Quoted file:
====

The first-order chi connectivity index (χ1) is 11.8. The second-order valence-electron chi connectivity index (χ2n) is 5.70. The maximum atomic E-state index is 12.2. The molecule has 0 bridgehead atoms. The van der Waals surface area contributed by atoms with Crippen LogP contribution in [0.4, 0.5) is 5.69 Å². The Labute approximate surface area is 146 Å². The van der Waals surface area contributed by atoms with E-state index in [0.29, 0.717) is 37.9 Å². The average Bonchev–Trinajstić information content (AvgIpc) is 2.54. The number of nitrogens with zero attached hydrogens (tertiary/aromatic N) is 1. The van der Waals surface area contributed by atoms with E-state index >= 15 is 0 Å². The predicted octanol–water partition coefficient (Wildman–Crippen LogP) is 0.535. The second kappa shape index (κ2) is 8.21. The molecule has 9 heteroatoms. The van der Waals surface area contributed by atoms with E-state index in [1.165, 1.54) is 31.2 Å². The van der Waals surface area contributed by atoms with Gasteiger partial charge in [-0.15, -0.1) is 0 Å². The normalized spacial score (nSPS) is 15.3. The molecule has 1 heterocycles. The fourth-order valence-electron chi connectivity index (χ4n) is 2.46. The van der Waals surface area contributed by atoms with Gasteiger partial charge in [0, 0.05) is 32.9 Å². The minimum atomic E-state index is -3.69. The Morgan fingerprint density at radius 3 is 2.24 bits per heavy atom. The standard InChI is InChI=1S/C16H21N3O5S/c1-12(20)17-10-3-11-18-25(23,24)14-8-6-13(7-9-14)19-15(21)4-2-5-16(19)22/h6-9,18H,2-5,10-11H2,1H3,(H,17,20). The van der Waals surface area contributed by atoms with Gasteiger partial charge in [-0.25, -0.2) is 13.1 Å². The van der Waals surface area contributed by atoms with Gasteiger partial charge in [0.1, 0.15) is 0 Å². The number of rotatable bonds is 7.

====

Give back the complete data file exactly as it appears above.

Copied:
The first-order chi connectivity index (χ1) is 11.8. The second-order valence-electron chi connectivity index (χ2n) is 5.70. The maximum atomic E-state index is 12.2. The molecule has 0 bridgehead atoms. The van der Waals surface area contributed by atoms with Crippen LogP contribution in [0.4, 0.5) is 5.69 Å². The Labute approximate surface area is 146 Å². The van der Waals surface area contributed by atoms with E-state index in [0.29, 0.717) is 37.9 Å². The average Bonchev–Trinajstić information content (AvgIpc) is 2.54. The number of nitrogens with zero attached hydrogens (tertiary/aromatic N) is 1. The van der Waals surface area contributed by atoms with E-state index >= 15 is 0 Å². The predicted octanol–water partition coefficient (Wildman–Crippen LogP) is 0.535. The second kappa shape index (κ2) is 8.21. The molecule has 9 heteroatoms. The van der Waals surface area contributed by atoms with E-state index in [1.165, 1.54) is 31.2 Å². The van der Waals surface area contributed by atoms with Gasteiger partial charge in [-0.15, -0.1) is 0 Å². The normalized spacial score (nSPS) is 15.3. The molecule has 1 heterocycles. The fourth-order valence-electron chi connectivity index (χ4n) is 2.46. The van der Waals surface area contributed by atoms with Gasteiger partial charge in [0, 0.05) is 32.9 Å². The minimum atomic E-state index is -3.69. The Morgan fingerprint density at radius 3 is 2.24 bits per heavy atom. The standard InChI is InChI=1S/C16H21N3O5S/c1-12(20)17-10-3-11-18-25(23,24)14-8-6-13(7-9-14)19-15(21)4-2-5-16(19)22/h6-9,18H,2-5,10-11H2,1H3,(H,17,20). The van der Waals surface area contributed by atoms with Gasteiger partial charge in [-0.25, -0.2) is 13.1 Å². The van der Waals surface area contributed by atoms with Gasteiger partial charge in [0.1, 0.15) is 0 Å². The number of rotatable bonds is 7.